Disclaimer: I'm one of the Hibernate OGM developers so I'll try to provide some of the reasons behind it.
Hibernate OGM provides Java Persistence (JPA) support for NoSQL solutions. It reuses Hibernate ORM’s engine but persists entities into a NoSQL datastore instead of a relational database. It also aims to provide access to specific datastore features when JPA does not have a good fit.
This approach is interesting for several reasons:
Known semantic and APIs. Java developers are already familiar with JPA, this means that one won't have to learn lower level API. It also supports both HQL and native backend-queries.
Late backend choice. Choosing the right NoSQL datastore is not trivial. With Hibernate OGM you won't have to commit to a specific NoSQL solution and you will be able to switch and tests different backends easily.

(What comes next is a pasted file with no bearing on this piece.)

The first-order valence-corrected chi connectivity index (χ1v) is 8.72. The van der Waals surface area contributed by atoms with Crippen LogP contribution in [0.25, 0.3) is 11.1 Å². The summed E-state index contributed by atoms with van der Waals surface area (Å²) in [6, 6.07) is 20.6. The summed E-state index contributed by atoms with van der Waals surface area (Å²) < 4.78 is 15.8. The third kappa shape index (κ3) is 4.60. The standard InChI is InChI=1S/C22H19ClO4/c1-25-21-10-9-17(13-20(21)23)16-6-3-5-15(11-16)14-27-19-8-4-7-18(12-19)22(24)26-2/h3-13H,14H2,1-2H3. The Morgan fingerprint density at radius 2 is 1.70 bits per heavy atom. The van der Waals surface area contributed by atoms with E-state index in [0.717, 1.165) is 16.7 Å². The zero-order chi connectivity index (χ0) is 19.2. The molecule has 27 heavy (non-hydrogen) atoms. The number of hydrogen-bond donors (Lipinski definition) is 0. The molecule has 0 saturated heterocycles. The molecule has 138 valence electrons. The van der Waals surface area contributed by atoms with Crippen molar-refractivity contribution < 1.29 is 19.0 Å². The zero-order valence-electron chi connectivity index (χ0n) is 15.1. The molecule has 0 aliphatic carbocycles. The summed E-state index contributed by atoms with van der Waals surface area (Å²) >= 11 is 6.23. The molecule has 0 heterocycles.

Existing tools and libraries. JPA and Hibernate ORM have been around for a while and you will be able to reuse libraries and tools that uses them underneath.
Most of JPA logical model fits. An example of a good fit is
@Entity (that can be a node, document or cache based on the datastore of choice). Admittedly, annotation names might be strange because you will also have to deal with
JPA abstracts persistence at the object level, leaving room for a lot of tricks and optimizations. We have several ideas planned, like polyglot persistence: storing data in several data stores and use the best one for a specific read job.
The main drawback is that some of the concepts of JPA are not easily mapped to the NoSQL world: transactions for example. While you will have access to transaction demarcation methods, you won't be able to rollback on data stores that don't support transactions natively (transactions, in this case, will be used to group operations and try to optimize the number of calls to the db).
Also, if your dataset is by nature non domain model centric, then Hibernate OGM is not for you.